Hardware root of trust
All secure operations depend on a solid foundation. Just as the name implies, this is the foundation of any secure system infrastructure. You cannot have trustworthy cybersecurity without it.
A hardware root of trust helps ensure suspicious programs don’t run. They can’t do any damage without initiation. Because of this, the root of trust guarantees no subjection to cyberattacks in cases embedded in the hardware.
A corrupted Basic Input/Output System (BIOS) gives attackers free rein over the system and potentially the entire network by way of botnets. The root of trust combats this by verifying the legitimacy of the first piece of code when a computer boots, which establishes what is called a chain of trust that allows all subsequent coding to process.
The root of trust verifies the legitimacy of the code by checking its encrypted signature, which is immutable. In fact, the signature burns into the silicon during manufacture. Assuming the original equipment manufacturer (OEM) is trustworthy, your end-user can boot problem-free in perpetuity.
Operating system secure boot policy
Similarly, a secure boot using the common Unified Extensible Firmware Interface (UEFI) ensures only trusted software will run. If it’s not trusted, it won’t initiate.
Think of the secure boot as a handshake between the BIOS and loaders and drivers. Only software with a digital signature from a certificate authority (like the OEM) will run.
The UEFI is often used with data encryption and intrusion detection, providing a multi-layered approach to the cyber protection of the OS and data.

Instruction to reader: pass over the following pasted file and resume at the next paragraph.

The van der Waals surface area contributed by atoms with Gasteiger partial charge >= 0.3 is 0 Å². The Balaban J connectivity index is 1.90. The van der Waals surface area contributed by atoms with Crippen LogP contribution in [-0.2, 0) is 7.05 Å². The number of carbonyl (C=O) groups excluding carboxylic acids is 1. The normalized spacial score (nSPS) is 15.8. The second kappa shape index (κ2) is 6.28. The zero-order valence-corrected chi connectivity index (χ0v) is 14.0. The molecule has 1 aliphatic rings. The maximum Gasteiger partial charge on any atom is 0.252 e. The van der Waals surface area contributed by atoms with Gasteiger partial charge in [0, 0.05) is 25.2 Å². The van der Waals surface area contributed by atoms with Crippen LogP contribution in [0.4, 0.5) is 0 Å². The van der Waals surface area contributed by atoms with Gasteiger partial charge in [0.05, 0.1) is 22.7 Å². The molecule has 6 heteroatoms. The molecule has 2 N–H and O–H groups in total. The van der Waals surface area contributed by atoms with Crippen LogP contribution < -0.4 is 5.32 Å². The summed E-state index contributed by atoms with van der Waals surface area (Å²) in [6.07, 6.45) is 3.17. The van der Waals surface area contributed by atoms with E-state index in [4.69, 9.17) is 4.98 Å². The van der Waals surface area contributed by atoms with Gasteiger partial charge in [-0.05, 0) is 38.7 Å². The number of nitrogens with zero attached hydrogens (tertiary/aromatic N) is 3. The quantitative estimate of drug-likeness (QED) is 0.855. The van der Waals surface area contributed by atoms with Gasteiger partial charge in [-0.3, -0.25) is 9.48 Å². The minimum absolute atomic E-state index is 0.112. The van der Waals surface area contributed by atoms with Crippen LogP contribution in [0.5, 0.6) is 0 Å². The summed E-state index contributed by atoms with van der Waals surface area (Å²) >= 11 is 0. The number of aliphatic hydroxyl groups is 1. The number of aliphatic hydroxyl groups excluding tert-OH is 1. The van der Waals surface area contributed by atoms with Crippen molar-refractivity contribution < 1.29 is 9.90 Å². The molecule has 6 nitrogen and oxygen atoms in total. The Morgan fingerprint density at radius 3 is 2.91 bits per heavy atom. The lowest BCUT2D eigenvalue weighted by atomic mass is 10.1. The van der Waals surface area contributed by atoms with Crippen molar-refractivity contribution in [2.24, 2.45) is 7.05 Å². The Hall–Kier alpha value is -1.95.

Ongoing updates to system images and security
No matter how hardened your system is, there’s always a chance clever attackers will compromise it. When things do go wrong, a system image is critical.
This backup is a snapshot of the entire system, from the OS to the software and settings. If your end-user is compromised – or the hardware fails for some reason – they’ll be able to set everything the way it was as long as it is kept up to date.
Every hardening strategy should consider the system image – and regular updating.
Any IP or wireless-based system is a desirable target for cybercriminals. Supply chain security is also paramount. Your hardware should minimize or eliminate access to devices at the edge by untrusted sources. This setup is done through the server if you’ve got the proper equipment.
Data going to and from edge devices should be encrypted in addition to all the other hardening measures like hardware root of trust and secure booting, keeping would-be hackers from reading the data as a way to gain entry.
Screening and inspection
The goal of system hardening is to reduce risk throughout that network. Your hardware should screen for and protect against invalid access innately. If someone is hacking a system, it is to try to get in with some access key. If an attacker attempts to enter a system, the hardware can spot a bogus key or unrecognized IP address and stop entry.
The bottom line is that you’re trying to put numerous mechanisms in place to minimize attack surfaces at every turn. A good piece of hardware includes all those fail-safes and offers redundant protection throughout the network.
Your trusted suppliers should be considering all these things, so you don’t have to. Seneca is one of those suppliers.
From the root of trust in the hardware to screening and inspection, Seneca holds the highest standards in the business.
They can enable Secure Boot and offer the most intuitive backup and recovery solution, SBAR, which makes capturing and recovering from system images easy.
In addition to the items covered in this article, Seneca offers:
- Digitally signed UEFI driver firmware updates
- Optional system secure boot with TPM-enabled features
- CVE updated and patched system images
- Optional hard drive encryption and enterprise key management
- TAA/NDAA-compliant hardware
- Optional limited hardware points of entry
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